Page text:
Eco Worriers Christmas Special


Eco Worriers Christmas Special

Eco-Worriers’ Christmas Message from Daf Palfrey on Vimeo.

The Eco Worriers Christmas Special was made five years ago and it’s interesting to note how it references things that were very contemporary at the time but which rarely get mentioned today – peak oil is the most prominent of these. Is peak oil still a relevant concern? What is the latest science on this? Similarly, how are we doing on ethical trading? Do we still give goats and acres of rainforest or have things become more subtle?

I think the point is that while we may think of sustainability as a philosophy embedded in sound empirical science, it is a part of human expression and as such will morph according to fluctuations in other life elements: it has its fashions and its eras. The fundamental concept does not change – there will be a day when we run out of oil, we do need to consume less, sharing and recycling is better than gobbling up primary, finite resources – but what does change is the focus of the rhetoric.

Five years ago there was far more emphasis on the role of the individual consumer but now the emphasis seems to have shifted more to the role of the corporation and in Wales – the organisation – as the Well-being of Future Generations Act moves closer to becoming a daily reality for 44 public bodies.

With Christmas adverts seeming to start the day after Halloween this year, there seems little evidence that the corporations who try so hard to produce convincing Corporate Social Responsibility (CSR) and sustainability reports want us to consume any less. I was heartened however by news that across the UK, the wind whistled through empty shops that had opened for Black Friday madness – had the British consumer seen sense and stayed away? Apparently not – they had just done their shopping online.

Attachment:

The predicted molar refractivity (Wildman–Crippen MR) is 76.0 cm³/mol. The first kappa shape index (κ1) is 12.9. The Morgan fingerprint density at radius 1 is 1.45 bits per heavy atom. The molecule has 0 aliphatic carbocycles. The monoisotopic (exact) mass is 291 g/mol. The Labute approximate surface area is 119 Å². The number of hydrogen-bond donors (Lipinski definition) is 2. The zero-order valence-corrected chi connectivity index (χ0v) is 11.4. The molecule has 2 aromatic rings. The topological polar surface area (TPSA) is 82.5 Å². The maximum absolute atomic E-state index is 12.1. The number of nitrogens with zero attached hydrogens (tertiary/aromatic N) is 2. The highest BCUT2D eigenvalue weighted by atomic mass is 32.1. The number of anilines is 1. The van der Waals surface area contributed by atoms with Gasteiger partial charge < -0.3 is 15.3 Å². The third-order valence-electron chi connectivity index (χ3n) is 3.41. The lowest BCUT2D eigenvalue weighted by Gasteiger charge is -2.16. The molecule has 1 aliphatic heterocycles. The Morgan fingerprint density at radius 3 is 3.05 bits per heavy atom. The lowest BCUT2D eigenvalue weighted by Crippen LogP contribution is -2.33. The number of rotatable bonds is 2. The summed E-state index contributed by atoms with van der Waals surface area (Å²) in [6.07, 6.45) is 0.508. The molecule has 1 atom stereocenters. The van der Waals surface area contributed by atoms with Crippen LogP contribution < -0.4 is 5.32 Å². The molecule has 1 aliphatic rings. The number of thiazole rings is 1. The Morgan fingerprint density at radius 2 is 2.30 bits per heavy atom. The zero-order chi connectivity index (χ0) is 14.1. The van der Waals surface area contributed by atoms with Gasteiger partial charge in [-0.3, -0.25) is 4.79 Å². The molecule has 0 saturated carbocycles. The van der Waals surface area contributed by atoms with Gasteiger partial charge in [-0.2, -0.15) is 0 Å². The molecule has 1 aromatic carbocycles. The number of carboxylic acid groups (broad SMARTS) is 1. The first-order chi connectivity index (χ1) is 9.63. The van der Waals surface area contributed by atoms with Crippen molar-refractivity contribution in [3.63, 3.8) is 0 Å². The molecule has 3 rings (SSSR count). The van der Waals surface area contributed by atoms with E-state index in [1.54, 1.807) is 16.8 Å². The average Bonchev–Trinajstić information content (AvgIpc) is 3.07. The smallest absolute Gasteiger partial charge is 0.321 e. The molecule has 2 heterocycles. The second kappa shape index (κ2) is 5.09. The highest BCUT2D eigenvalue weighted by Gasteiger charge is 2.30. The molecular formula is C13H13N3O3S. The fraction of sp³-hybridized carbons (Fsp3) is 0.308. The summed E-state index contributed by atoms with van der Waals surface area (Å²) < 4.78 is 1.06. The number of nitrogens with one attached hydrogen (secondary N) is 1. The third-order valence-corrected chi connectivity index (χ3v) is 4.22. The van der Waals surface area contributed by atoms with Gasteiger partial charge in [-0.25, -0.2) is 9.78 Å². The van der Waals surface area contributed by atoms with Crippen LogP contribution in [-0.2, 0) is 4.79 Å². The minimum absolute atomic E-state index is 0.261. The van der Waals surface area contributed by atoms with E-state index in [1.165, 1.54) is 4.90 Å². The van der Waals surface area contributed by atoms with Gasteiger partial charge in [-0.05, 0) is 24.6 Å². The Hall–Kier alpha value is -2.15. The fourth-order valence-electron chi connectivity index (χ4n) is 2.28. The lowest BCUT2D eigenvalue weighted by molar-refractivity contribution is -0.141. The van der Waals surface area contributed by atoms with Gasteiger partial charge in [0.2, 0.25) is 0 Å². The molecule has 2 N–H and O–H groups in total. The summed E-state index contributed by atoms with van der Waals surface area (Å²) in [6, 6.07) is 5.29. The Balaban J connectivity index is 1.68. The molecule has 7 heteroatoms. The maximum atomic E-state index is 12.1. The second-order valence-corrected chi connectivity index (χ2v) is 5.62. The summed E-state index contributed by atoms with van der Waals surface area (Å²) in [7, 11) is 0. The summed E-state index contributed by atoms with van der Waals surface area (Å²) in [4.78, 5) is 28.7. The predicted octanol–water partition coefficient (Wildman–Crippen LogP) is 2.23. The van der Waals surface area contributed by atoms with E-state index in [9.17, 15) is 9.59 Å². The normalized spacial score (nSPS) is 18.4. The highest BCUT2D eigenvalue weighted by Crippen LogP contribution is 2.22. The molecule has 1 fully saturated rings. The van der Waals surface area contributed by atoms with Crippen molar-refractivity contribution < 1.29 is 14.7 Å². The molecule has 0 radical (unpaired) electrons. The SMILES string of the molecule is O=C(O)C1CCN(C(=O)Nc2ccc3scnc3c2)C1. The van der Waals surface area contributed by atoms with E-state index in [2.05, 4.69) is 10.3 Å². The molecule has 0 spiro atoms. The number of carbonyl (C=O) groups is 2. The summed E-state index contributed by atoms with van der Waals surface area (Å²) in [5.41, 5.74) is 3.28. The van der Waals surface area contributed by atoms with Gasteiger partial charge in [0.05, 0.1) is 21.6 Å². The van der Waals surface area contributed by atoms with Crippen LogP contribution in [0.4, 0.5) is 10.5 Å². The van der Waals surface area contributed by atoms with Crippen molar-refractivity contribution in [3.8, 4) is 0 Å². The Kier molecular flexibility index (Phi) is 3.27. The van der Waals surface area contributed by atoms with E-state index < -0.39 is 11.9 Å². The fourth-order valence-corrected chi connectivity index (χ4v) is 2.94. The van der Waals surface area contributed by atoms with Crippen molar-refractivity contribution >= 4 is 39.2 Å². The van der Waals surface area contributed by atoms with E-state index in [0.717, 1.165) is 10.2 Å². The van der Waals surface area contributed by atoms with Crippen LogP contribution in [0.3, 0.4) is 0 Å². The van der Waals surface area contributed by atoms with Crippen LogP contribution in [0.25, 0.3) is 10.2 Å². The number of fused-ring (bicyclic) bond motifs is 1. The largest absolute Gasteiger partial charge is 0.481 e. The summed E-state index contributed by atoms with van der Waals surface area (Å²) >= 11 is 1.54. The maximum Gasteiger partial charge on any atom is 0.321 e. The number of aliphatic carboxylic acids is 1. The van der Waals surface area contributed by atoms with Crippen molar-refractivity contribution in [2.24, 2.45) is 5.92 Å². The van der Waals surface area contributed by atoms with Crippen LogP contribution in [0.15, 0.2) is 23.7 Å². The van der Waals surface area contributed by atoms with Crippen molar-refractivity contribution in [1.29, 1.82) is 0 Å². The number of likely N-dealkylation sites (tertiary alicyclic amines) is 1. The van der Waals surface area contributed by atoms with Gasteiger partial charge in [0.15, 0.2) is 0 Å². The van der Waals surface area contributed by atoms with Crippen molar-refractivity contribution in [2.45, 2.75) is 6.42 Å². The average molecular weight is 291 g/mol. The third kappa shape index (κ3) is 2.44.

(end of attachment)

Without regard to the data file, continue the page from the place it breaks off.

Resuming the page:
So have we transferred the responsibility of sustainable development from the consumer to the corporation? In 2011 I went to a seminar in London organised by the World Business Council for Sustainable Development that sought to identify the characteristics of ‘sustainable consumption’. We were told by a senior executive of Pepsi Co that we were not there to question ‘consumption’ which was the basis of the capitalist system but to identify how we could go on consuming but in a sustainable way. It’s not as dumb a question as it first seems but we are still a long way from finding the answer.

In 2015 I think that poor old Stinky Stevens is still in a significant and committed minority and that Boyd Saint (what a ridiculous name for that character) will still be cynical and uncaring where his Christmas gifts come from as long as they are shiny and impress the receiver.